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Identification & Distribution:

Aphis salicariae apterae are reddish brown with a marked wax bloom. The wax coating is heavier on the primary host making the aphids appear grey (see first picture below), but lighter on the secondary host so the aphids appear pinkish (see second picture below). The mid-dorsum of the Aphis salicariae aptera is more or less membranous but there are small postsiphuncular and marginal sclerites, dark intersegmental muscle sclerites and transverse bands across tergites 6-8. The siphunculi are gently to rather strongly curved outwards, and the cauda is short and bluntly tapering. The body length of Aphis salicariae apterae is 1.8-2.3 mm.

The alate Aphis salicariae (see third picture above) is much less heavily waxed than the aptera, and has a better developed pattern with larger marginals and postsiphunculars and short median sclerites on most of the tergites. As with the aptera, the siphunculi are curved outwards. The micrographs below show an aptera (first) and an alate (second) in alcohol.

The primary host of the dogwood - rosebay willowherb aphid host is the red-barked dogwood (Cornus alba) where the aphid causes leaf curl and feeds in developing flower umbels. The secondary host is rosebay willowherb (Chamaenerion (=Epilobium) angustifolium) where the aphid lives in colonies along the midribs of the underside of the leaves. It is often attended by ants. Sexual forms occur in autumn. Aphis salicariae is widely distributed through Europe into north-west and central Asia, and has been introduced to and is widepread in North America.

 

Biology & Ecology

Life cycle

The eggs of Aphis salicariae on dogwood hatch in spring, to give fundatrices which curl the leaves they are feeding on. Their offspring move to the flower umbels to give colonies of heavily waxed grey aphids.

The reddish-brown colour of these aphids is completely masked by wax in the spring generations, making them appear grey.

Mostly in the third generation, the aphids develop to alatae and migrate to their secondary host, rosebay willowherb (see picture below).

In the UK the aphids can be very common on their summer host, resulting in extensive premature sensecence of the leaves. They feed characteristically lined up along either side of the leaf midvein (see picture below).

Stroyan (1984) also notes that the aphid is locally common in UK wherever its non-indigenous primary host Cornus alba is found. Large numbers of alatae are produced, initially to disperse the populations to other secondary hosts, and later for the return migration to the primary host.

We have only once found Aphis salicariae back on its primary host in the autumn - a small group of oviparae in mid-September shown in the picture below.

Note especially the swollen hind tibia on the ovipara - each bears between 150 and 200 scent plaques which produce a sex pheromone attractive to males.

Ant attendance

The only colony we have found on the secondary host dogwood was attended (rather loosely) by Lasius ants.

On its secondary host Aphis salicariae is often ant attended as shown in the picture below where southern wood ants are tending a large colony.

Ant attendance has been studied in depth in the USA where Addicott (1979) looked at a multispecies ant aphid association on "fireweed", as rosebay willowherb is known there. In that situation neither the growth of populations nor their persistence was affected by the presence of ants, although other aphid species were affected.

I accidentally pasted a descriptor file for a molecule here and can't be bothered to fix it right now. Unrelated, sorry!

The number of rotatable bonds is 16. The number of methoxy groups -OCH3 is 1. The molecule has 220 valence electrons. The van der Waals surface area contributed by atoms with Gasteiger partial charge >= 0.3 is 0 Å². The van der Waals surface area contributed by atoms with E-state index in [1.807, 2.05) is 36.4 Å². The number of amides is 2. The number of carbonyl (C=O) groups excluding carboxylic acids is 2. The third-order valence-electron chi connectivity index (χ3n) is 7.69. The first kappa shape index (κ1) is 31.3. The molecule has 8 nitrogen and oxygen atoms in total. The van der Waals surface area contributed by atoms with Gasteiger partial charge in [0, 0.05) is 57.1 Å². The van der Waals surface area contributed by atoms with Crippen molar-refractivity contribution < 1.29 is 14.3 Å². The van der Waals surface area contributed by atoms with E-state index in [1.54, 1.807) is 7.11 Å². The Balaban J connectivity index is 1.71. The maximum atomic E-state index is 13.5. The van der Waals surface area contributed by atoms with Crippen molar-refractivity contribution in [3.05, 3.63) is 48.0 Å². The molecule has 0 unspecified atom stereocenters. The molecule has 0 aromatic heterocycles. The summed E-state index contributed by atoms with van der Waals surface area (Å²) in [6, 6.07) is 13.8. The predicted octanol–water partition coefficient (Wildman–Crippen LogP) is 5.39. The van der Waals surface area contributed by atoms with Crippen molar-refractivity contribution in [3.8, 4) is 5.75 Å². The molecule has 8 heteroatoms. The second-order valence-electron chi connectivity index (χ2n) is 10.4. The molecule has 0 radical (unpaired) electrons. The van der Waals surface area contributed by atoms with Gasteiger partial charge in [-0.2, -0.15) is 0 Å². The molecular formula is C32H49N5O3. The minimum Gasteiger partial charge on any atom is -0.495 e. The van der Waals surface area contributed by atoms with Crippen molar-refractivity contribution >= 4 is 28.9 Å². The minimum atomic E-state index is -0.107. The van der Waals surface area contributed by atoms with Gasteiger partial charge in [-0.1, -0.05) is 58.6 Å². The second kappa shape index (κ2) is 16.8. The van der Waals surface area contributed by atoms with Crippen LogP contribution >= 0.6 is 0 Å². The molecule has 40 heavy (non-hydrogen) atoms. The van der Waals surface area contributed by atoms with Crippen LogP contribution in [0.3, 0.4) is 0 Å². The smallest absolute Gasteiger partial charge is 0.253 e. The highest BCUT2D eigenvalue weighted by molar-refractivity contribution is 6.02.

Natural enemies

We have observed a variety of predators attacking Aphis salicariae colonies, including the syrphid larva shown below,

Jaskiewicz (2003) studied the phenology of Aphis salicariae (along with Anoecia corni) on its primary host Cornus alba in Poland over three years. Anoecia corni was the dominant species in all three years making up 86% to 100% of total aphid numbers. Aphis salicariae was only observed in spring and in only two of the three years. No indication is given that the species was ant attended.

 

Other aphids on same host:

Primary hosts

Aphis salicariae has been recorded from 5 Cornus species (Cornus alba, Cornus australis, Cornus mas, Cornus sanguinea, Cornus sericea).

Secondary hosts

Aphis salicariae has been recorded from 3 Epilobium species (Epilobium angustifolium, Epilobium lanceolatum, Epilobium obscurum).

Acknowledgements

Whilst we make every effort to ensure that identifications are correct, we cannot absolutely warranty their accuracy. We have mostly made identifications from high resolution photos of living specimens, along with host plant identity. In the great majority of cases, identifications have been confirmed by microscopic examination of preserved specimens. We have used the keys and species accounts of Blackman & Eastop (1994) and Blackman & Eastop (2006) supplemented with Blackman (1974), Stroyan (1977), Stroyan (1984), Blackman & Eastop (1984), Heie (1980-1995), Dixon & Thieme (2007) and Blackman (2010). We fully acknowledge these authors as the source for the (summarized) taxonomic information we have presented. Any errors in identification or information are ours alone, and we would be very grateful for any corrections. For assistance on the terms used for aphid morphology we suggest the figure provided by Blackman & Eastop (2006).

Useful weblinks

References

  • Addicott, J.F. (1979). A multipescies aphid-ant association: density dependence and species-specific effects. Canadian Journal of Zoology 57(3), 558-569. Abstract

  • Jaskiewicz, B. (2003). Occurence of aphids on Cornus alba L. Hortorum Cultu 2(1), 95-110. Abstract

  • Stroyan, H.L.G. (1984). Aphids - Pterocommatinae and Aphidinae (Aphidini). Handbooks for the identification of British insects. 2(6) Royal Entomological Society of London.